The Washington State Salmon Recovery Funding Board today released the 2012 biennial State of the Salmon in Watersheds report and with it launched a new, interactive Web site that allows people to see how salmon are doing in their community’s streams and rivers.
“This is an exciting new approach to our reporting on salmon recovery,” said Kaleen Cottingham, director of the Recreation and Conservation Office, home of the Governor’s Salmon Recovery Office, which created the report and Web site. “For the first time, you can sit at your computer at home and learn about whether the number of salmon are increasing or decreasing in your county, if the rivers and streams in your area are too polluted or too warm for salmon, and what’s being done to make things better. It’s the first Web site in Washington that allows people to see how the state’s investment in salmon recovery is working.”
The Web site puts online what previously was available as a printed biennial report to the Legislature, called the State of Salmon in Watersheds, and provides more extensive maps and data, pulled from many state and local organizations.
“Washington State has been investing in salmon recovery for more than a decade, and we are starting to see some positive effects,” Cottingham said. “In some areas of the state salmon populations are increasing. But we still have a long way to go until all listed species of salmon are recovered enough to be removed from the federal Endangered Species Act list. It took us generations to decimate our salmon and it will take equally long to recover them. Fortunately, Washington is in a good position to do the hard work necessary.”
Salmon need lots of cool, clean water to survive, as well as healthy habitat where they rest, feed, hide from predators, and spawn. The State of Salmon in Watersheds report measures Washington’s progress in those areas. Some findings from the new, online report:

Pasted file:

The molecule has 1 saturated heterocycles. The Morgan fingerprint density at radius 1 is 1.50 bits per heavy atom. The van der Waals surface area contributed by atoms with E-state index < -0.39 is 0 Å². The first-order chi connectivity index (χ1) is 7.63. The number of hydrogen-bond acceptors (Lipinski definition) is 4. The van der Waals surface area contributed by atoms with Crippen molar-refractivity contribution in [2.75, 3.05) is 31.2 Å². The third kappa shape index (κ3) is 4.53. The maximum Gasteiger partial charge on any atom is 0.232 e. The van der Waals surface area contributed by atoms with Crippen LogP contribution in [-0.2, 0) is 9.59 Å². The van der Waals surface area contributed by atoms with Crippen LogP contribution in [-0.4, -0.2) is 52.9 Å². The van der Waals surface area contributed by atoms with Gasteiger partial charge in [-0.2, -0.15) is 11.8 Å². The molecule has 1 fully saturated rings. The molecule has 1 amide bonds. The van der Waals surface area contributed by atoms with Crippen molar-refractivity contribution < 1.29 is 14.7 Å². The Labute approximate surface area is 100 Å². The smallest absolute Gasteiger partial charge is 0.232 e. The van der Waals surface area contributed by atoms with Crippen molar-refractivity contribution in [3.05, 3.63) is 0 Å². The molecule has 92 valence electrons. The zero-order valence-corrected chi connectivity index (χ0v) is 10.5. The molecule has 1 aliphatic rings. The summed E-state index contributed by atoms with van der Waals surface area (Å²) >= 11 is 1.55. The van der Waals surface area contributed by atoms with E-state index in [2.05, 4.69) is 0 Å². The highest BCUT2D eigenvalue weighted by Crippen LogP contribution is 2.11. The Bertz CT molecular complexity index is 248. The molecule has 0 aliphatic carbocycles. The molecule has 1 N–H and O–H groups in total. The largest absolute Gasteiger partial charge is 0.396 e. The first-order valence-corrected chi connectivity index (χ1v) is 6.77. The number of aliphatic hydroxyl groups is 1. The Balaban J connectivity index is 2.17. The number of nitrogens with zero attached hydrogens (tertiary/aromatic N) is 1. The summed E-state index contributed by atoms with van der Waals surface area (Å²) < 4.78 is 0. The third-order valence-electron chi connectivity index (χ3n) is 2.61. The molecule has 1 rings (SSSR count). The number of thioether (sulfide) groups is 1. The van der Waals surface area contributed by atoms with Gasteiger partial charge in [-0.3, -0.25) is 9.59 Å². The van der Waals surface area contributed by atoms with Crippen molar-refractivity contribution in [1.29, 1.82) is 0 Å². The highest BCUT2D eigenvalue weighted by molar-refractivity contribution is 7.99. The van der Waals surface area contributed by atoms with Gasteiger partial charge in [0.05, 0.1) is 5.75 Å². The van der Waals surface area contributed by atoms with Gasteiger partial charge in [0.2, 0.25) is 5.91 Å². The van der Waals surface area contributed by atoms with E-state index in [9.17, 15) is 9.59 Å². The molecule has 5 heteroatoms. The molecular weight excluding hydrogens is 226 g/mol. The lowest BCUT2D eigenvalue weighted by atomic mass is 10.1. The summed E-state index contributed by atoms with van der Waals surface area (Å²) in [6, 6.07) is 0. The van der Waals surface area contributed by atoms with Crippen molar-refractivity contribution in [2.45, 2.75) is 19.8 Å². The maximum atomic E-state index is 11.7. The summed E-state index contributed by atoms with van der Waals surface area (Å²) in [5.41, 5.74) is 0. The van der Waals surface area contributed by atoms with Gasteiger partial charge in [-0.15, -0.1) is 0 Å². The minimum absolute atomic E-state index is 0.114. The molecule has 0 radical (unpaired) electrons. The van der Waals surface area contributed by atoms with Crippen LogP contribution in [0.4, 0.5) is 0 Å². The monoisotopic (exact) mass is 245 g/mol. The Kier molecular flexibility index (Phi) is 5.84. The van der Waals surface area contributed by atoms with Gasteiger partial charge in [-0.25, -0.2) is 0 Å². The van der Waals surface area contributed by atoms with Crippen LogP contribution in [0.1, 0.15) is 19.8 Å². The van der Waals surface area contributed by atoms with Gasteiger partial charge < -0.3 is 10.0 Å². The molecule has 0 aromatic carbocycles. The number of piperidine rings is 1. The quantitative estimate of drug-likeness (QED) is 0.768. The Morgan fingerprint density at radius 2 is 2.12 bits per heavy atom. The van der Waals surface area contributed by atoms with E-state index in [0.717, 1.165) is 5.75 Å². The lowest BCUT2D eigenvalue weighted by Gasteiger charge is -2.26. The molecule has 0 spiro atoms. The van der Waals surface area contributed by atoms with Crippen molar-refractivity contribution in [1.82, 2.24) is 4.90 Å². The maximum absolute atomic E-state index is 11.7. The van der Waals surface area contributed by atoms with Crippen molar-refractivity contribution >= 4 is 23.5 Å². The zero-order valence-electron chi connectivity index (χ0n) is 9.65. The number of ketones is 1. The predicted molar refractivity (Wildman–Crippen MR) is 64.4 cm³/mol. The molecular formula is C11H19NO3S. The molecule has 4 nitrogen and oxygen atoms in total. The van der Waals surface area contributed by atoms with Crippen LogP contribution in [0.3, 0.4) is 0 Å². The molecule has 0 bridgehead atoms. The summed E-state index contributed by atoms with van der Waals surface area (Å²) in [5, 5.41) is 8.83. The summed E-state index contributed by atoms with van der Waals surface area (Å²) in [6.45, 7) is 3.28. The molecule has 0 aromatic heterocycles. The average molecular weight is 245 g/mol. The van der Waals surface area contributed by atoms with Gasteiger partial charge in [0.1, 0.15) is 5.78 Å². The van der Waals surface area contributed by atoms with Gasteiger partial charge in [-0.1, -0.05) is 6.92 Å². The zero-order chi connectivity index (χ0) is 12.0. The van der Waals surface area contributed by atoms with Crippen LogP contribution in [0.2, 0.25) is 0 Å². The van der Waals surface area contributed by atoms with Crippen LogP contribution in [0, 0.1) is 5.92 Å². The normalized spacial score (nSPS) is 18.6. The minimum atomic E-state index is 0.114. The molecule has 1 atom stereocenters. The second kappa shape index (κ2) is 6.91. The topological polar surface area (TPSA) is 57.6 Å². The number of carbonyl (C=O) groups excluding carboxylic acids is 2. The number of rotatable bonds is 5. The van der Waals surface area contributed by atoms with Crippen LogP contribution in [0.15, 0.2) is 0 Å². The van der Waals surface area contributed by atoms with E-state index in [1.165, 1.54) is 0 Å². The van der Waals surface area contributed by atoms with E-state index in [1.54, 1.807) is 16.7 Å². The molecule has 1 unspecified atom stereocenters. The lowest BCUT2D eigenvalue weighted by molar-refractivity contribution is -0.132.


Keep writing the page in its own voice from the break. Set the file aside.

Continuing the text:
• Measurements of the amount of water in streams and rivers show increasing trends or no trends at 57 percent of monitoring stations in western Washington, and at 45 percent of the monitoring stations in eastern Washington.
• The quality of Washington’s waters, by some measures important to salmon, has improved slightly since 1992. The water quality at 35 percent of long-term water quality monitoring sites is improving, while only 5 percent saw declines. However, other measures of water quality, such as toxins, have not improved.
• Communities continue to make progress implementing actions in recovery plans to restore and protect priority habitat, improve hatcheries, and make dams more fish friendly.
• 61 percent of the Washington Department of Fish and Wildlife’s hatchery programs are meeting or expected to meet scientific standards for proper management to ensure conservation of wild salmon and steelhead.
• Washington has been managing fishing to ensure that salmon and steelhead species at risk of extinction are not over harvested. In the past ten years, Endangered Species Act limits to the amount of fish that can be caught have been met 90 percent of the time, for all but one population.
• During the past 13 years, more than 5,000 fish passage barriers have been replaced with fish-friendly culverts and bridges in Washington streams. This work has opened more than 4,800 miles of fish-spawning habitat statewide. Strong partnerships among regional recovery organizations and state agencies continue to open an average of 360 miles of habitat a year.
“One thing we have learned is that what is good for salmon is also good for communities,” Cottingham said.
Recent Oregon studies showed that every $1 million spent on watershed restoration results in 15-33 new or sustained jobs, $2.2 million to $2.5 million in total economic activity, and that 80 percent of grant money is spent in the county where the project was located. Using the Oregon formula, salmon recovery funding is expected to have supported more than 4,400 new or sustained jobs and more than $640 million in total economic activity in Washington.
“This report makes it clear that we have accomplished much but still have a long way to go,” Cottingham said. “Climate change, development to accommodate the state’s growing population, and decreasing funding, are the most serious threats for salmon recovery in the future. It’s up to all of us to ensure that we have enough funding, enough people, and enough resources to continue this work. It’s so important if we are to ensure the iconic salmon survive.”